What is the judicial by-pass for abortion?
where states require parental notice or consent they must provide a judicial bypass which allows the minor to go before a judge and show sufficient maturity or that its in her best interest to abort

Note: 24 hours waiting period is not an undue burden

Note: a requirement that abortions be perfromed by licensed physicians is not an undue burden.
How to raise equal a protection action?
to raise a challenge you need a situtation where person similarly siutation are being treated differently

Note: applies to the states through 14th amendment
What does the strict scrutiny apply to under the equal protection analysis?
1. 1st amendment

2. Suspect Classes (R.A.N)
(a) Race
(b) Alienage
(c) National Origin
What is Intermediate level scrutiny?
the law is substantially related to an important interest.
What intermediate scrutiny apply to?
content-neutral regualtion of speech (time, place and manner)
What is rational basis?
burden is on the plaintiff to show that the law is not rationally related to any legitmate interest
What does the rational basis analysis apply to?
1. sexual orientation
2. age
3. wealth
4. mental retardation
5. necessities of life
6. social and economic welfare measures
What is the lemon test?
in order for government regulation to be validthe following must be met:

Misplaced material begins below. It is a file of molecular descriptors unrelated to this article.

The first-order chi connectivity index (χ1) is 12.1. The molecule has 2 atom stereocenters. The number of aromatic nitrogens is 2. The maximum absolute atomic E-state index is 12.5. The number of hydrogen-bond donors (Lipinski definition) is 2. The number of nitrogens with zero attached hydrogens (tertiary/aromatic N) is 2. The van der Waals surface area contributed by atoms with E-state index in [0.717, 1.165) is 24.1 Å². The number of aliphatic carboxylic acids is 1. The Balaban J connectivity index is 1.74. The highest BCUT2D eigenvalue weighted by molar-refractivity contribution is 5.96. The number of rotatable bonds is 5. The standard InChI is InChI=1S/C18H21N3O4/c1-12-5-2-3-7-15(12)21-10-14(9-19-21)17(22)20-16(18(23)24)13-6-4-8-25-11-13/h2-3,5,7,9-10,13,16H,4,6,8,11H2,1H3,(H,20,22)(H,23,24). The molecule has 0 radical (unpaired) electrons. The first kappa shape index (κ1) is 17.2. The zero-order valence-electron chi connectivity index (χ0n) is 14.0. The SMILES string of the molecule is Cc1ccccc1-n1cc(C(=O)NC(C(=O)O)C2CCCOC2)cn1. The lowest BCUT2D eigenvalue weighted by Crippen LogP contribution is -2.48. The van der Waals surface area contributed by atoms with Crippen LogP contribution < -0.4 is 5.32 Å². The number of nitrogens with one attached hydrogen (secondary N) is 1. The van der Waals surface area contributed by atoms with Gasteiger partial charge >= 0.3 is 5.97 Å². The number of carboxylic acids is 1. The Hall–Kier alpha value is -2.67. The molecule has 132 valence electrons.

1. primary purposeof the law is secular

2. Primary effect of the law must neither advance or inhibit religion and

3. the law must not foster excessive government entanglement
How can someone attack a restriction on freedom of speech?
1. overbreadth

2. vaugeness

3. prior restraint

4. unfettered discretion
What is overbreadth?
an over broad statute punishes protected and unprotected speech
What is the test for obscenity?
Material must appeal to the prurient interest in sex (contemporary community standards)

material must depict sexual conduct in a patently offensive way and

the material must lack serious literary, artisictic, political or scientific values (reasonable person standard)
What are the types of of forums?
1. traditional public forum (street, parks)

2. limited public forums (government properties)

3. Non-public forums (jail, airport terminal, office building.